Performance on learning tasks generally decreases with age in adulthood, but when Metcalfe and colleagues presented 89 participants with meaningful general-knowledge questions (e.g., “In what ancient city were the Hanging Gardens located?”), adults age 62 and older not only answered more questions correctly on the first try than participants ages 20 to 31 but were more likely to learn the correct answer after getting a question wrong. 

Metcalfe and colleagues also used an electroencephalogram (EEG) to record participants’ brain waves, or event-related potentials (ERPs), while they answered questions, were informed of the correct answer, and were unexpectedly retested.  

Young adults showed significantly stronger brain activity in response to feedback and retesting when they gave incorrect answers with high confidence, as opposed to low. Older adults, on the other hand, demonstrated similar ERPs in response to high- and low-confidence errors, suggesting that they paid equal attention to both error types, which may enhance learning, the researchers wrote.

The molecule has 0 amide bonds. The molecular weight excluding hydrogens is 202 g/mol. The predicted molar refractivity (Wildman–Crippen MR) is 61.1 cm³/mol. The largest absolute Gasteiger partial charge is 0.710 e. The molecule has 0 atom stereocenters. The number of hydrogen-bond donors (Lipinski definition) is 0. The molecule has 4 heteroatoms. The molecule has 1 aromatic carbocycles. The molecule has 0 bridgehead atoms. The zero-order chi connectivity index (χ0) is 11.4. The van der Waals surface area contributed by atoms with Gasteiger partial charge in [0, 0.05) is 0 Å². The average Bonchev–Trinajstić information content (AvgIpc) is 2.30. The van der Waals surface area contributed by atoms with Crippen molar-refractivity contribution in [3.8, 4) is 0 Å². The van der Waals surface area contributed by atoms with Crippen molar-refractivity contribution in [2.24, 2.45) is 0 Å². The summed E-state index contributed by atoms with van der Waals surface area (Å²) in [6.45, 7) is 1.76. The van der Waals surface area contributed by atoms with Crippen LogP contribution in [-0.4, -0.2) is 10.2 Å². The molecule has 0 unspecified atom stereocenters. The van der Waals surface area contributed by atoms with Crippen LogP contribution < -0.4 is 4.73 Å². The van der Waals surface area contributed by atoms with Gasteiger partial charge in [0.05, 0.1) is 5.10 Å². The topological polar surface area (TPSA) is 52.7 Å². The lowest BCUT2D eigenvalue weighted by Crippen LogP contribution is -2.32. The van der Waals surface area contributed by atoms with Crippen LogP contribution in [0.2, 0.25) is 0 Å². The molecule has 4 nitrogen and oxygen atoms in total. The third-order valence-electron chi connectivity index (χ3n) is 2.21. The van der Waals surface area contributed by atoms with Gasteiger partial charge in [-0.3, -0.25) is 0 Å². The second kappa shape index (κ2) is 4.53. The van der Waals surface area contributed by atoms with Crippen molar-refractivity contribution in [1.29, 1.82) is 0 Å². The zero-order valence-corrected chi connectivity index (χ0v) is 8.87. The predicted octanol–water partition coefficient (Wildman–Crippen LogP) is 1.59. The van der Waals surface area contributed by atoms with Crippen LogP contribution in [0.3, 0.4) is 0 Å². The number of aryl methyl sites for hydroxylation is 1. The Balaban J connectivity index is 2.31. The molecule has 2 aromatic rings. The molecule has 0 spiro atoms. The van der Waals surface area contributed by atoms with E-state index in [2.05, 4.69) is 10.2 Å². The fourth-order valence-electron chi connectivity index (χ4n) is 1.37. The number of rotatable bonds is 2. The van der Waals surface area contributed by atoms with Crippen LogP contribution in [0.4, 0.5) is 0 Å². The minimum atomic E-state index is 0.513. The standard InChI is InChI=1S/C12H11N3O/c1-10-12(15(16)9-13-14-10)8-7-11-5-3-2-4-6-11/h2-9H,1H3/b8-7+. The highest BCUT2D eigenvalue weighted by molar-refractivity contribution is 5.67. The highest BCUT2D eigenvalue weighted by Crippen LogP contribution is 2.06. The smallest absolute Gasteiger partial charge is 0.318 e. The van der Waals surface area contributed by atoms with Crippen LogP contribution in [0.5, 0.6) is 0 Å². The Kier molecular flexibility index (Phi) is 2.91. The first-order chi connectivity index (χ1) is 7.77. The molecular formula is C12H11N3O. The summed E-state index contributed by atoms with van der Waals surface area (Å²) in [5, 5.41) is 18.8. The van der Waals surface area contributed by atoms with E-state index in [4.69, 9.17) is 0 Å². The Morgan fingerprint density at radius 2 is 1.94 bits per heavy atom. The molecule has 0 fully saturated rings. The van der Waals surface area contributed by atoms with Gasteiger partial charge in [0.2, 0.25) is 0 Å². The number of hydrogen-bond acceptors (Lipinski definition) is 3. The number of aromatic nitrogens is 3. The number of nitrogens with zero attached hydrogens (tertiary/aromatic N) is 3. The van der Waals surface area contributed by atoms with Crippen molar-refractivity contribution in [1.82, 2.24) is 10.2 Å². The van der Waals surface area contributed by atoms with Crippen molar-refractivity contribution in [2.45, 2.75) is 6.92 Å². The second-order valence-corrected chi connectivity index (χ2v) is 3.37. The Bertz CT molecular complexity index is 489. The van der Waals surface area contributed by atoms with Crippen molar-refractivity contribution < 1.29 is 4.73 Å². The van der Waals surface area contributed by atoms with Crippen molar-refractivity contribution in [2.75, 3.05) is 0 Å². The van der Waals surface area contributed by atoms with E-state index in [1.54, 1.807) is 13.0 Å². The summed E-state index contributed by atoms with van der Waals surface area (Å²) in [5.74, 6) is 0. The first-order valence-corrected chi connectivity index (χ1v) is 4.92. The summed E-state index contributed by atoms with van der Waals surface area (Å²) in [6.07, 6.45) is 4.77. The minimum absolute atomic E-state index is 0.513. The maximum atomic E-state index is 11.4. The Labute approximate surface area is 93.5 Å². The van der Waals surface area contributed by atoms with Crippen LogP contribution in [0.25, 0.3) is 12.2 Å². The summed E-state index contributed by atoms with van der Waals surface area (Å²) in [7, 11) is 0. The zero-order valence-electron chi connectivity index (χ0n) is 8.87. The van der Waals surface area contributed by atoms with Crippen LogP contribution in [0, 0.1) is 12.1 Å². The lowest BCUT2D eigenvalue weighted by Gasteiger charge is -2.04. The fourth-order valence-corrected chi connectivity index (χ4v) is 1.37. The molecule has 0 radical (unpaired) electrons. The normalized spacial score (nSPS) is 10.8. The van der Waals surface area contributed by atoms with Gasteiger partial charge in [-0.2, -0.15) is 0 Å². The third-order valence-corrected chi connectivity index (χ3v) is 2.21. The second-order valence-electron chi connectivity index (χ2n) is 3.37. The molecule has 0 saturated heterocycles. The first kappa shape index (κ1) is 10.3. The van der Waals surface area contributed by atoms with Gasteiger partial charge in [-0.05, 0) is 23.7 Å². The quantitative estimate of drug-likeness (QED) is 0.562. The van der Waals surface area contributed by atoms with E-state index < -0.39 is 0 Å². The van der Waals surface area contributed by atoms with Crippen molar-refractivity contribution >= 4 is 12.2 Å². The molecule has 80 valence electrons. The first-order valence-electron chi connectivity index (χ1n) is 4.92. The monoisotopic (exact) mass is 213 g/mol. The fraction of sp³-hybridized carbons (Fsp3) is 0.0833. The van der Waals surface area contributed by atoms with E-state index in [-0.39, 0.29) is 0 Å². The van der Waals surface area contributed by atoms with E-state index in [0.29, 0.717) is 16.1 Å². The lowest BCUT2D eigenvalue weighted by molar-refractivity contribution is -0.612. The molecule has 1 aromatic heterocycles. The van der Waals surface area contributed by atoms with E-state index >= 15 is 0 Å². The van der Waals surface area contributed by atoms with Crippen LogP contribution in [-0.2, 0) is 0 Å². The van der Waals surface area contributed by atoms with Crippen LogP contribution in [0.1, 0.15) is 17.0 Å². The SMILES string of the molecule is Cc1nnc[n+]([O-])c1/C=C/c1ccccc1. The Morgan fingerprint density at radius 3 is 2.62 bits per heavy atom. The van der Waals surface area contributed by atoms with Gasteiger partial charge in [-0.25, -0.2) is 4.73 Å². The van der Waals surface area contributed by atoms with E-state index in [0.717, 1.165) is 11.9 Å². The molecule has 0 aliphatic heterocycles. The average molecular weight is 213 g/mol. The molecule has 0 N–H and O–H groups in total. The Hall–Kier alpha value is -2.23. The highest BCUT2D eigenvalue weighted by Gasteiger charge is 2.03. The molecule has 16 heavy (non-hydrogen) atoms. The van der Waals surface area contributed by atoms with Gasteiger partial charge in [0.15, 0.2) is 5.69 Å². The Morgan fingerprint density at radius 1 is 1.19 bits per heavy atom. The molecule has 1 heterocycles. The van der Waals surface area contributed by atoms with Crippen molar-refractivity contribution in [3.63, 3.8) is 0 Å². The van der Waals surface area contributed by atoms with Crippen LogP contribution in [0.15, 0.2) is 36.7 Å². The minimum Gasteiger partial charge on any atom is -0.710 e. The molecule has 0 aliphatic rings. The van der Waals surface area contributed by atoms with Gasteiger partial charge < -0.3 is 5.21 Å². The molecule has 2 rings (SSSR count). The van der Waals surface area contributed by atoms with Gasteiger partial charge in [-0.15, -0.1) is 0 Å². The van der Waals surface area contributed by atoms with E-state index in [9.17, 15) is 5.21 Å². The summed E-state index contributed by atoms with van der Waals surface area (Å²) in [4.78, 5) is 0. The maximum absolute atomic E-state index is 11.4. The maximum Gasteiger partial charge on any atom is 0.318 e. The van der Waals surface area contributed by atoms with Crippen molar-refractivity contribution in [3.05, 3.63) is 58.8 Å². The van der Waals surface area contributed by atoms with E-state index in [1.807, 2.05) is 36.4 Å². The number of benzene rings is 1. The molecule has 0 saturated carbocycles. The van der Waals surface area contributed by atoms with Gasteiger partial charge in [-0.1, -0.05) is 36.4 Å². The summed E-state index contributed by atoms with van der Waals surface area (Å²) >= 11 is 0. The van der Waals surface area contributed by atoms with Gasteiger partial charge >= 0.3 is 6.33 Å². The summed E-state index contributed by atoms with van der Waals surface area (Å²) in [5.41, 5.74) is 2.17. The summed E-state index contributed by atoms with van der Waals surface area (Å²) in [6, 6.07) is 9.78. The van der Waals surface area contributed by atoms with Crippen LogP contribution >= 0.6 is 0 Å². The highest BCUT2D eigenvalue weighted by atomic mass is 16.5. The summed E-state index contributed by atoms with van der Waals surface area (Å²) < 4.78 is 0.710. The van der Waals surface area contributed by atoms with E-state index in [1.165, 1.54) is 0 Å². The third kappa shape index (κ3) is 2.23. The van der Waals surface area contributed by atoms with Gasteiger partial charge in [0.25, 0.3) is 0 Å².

“Older adults are capable of rallying their attentional resources as well as, and sometimes better than, young adults. But they do so selectively,” Metcalfe and colleagues explained. “Older adults may be particularly motivated to learn the truth, and capable of engaging their attention to this end.” 

Michael Ramscar (University of Tübingen) and colleagues further examined how performance on linguistic tasks changes with age. Their study, reported in Psychological Science in 2017, involved 40 native German speakers and 40 native Mandarin speakers who were also fluent in German. Half were ages 18 to 25 and half were 38 to 53.